It doesn’t matter what you happen to be watching, or which theatre you’re at, but no visit to the movies is complete without the delicious buttery, sweet, and salty snack that is known as popcorn.
Popcorn has become synonymous with the movies, and with movie nights in front of the TV, yet in reality this tasty snack can be enjoyed anywhere, at any time.
The popcorn we’re accustomed to is often coated in butter, fried in unhealthy oil, and then liberally coated with salt, sugar, and other unhealthy toppings that taste great, but aren’t exactly very good for our health or our waistlines. That doesn’t necessarily have to be the case, as popcorn can also be healthy.
We know that popcorn can be healthy, but what about for people who are following a ketogenic diet which restricts the consumption of carbs? Can you eat popcorn on keto diet? And if not, what are the alternatives?
Here’s a detailed look at popcorn on keto.
What is popcorn?
Popcorn is heaven in a bucket. Now, we know that some would argue that that particular title belongs to fried chicken, but for us, popcorn is the king of the buckets.
In reality, it doesn’t matter whether you eat your popcorn out of a bucket, a bag, or even a pan, it will almost certainly be equally as delicious.
Popcorn is one of the world’s most popular snacks and is commonly consumed at movie theatres or on the sofa in an evening as you enjoy a movie night. It is made from, of all things, corn. Yes, shocking, we know.
Specifically, popcorn is a unique variety of corn kernel which, when heated, will expand and puff up, and essentially turn itself inside out. People often assume that everyday corn kernels are responsible for popcorn, but that isn’t the case at all. In reality, it is just one unique variety of corn responsible for popcorn, and that is Zea Mays Everta.
On the outside, it may look like a regular ole corn kernel, but that particular strainof corn is the only one with the ability to be ‘popped’. Put simply, if you try with a regular variety of corn kernel, all that will happen is that you’ll have a very hard, and very burnt corn kernel instead.
Popcorn is basically made by taking these particular corn kernels, heating them, usually in hot oil, until they ‘pop’ and turn inside out. The popped kernels can then be coated in melted butter, honey, syrup, salt, sugar, spices, and a variety of other different toppings and enjoyed at your leisure.
A quick history of popcorn
Popcorn is the ultimate fast snack, so in keeping with this, we’ll provide you with a quick look at the history of popcorn before moving on and looking at whether or not popcorn is indeed a suitable snack to enjoy on keto.
Nowadays, popcorn comes in fancy packaging, and is coated in a variety of different toppings. It turns out, though that we have known about popcorn for thousands of years.
For example, experts have found evidence of popcorn consumption in Mexico, which can be traced back to roughly 3600 BC.
There are even historians out there who believe that popcorn may have been the very first type of corn that human beings were familiar with.
We have been consuming popcorn, albeit in a primitive form, for many years now, and in fact, during the Great Depression, popcorn was a hugely popular snack because of the simplicity involved in making it, and because it was simply so affordable.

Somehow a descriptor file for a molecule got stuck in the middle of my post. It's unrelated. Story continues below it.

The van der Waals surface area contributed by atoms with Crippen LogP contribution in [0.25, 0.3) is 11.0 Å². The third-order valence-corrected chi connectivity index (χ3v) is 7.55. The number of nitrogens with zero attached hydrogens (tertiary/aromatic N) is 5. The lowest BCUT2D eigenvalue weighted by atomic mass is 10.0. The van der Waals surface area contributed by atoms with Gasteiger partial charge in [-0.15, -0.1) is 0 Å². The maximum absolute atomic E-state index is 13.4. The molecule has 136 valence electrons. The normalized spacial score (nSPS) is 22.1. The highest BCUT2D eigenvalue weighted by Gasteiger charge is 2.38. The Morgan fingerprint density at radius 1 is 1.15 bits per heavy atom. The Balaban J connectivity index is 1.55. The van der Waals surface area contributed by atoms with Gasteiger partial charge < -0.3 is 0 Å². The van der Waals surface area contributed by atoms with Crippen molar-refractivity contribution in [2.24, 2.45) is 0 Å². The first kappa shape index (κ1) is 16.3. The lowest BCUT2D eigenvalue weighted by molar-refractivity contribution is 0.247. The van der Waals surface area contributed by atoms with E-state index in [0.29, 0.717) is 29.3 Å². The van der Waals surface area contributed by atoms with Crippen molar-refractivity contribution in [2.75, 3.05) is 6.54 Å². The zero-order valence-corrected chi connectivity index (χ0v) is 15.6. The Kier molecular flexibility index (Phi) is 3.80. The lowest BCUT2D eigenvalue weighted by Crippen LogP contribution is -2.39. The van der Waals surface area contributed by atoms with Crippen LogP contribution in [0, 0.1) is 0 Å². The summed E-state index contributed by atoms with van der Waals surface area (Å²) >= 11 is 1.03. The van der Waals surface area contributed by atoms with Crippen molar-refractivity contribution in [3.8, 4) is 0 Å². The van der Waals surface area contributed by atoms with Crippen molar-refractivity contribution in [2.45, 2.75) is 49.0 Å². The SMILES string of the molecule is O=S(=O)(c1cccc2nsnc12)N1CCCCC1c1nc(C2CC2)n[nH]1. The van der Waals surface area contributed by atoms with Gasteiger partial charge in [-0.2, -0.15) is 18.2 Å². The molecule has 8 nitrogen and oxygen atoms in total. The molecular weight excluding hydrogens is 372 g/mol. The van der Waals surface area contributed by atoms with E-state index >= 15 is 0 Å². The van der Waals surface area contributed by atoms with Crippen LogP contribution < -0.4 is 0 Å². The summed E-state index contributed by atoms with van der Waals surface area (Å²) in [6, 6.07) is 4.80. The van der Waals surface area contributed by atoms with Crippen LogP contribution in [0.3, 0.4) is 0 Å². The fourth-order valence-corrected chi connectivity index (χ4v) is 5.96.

Because of the popularity of popcorn, more and more famers began growing and harvesting corn, and for many farmers during that period, corn cultivation specifically for popcorn literally saved their livelihoods.
During the Second World War, when sugar was rationed, candy production stalled massively and popcorn once again emerged as a hugely popular snack. In fact, popcorn production in the US tripled during this period, whereas many other industries suffered.
How about popcorn at the movies?
Yes, we know, we’ve not really mentioned much about keto and popcorn just yet, but we’re getting there, don’t worry.
Because popcorn was now so popular, when people went to the movies, rather than purchasing lobby snacks, they would take in their own popcorn and enjoy it while watching a movie. Initially theatre owners hated popcorn as it was dropped all over the floor, it was distracting, and it meant that they weren’t upselling their own snacks.
Savvy movie theatre owners however, saw the potential in popcorn as a snack and invested in popcorn makers in their lobbies and began selling buckets of popcorn for affordable prices.
Can you eat popcorn on Keto Diet?
Keto, as you know, is a diet which restricts carbohydrates and promotes the consumption of moderate levels of protein, and high levels of fats as your primary macronutrients.
Popcorn is made from corn kernels, which are fairly high in carbs initially as they contain natural sugars. To make matters worse, most popcorn is also enriched with sugar and sweetened butter, which increases the carb content dramatically.
Now, natural popcorn, I.E popcorn which has been popped without the use of oil, I.E air popped popcorn done in an air fryer, is very healthy as it is rich in fiber, along with vitamins and minerals.
If you were to consume one cup of popcorn, you’re likely to feel more satiated than if you were to consume the same quantity of potato chips, as popcorn contains more fiber. Despite fiber being healthy, too much of it isn’t ideal for ketosis.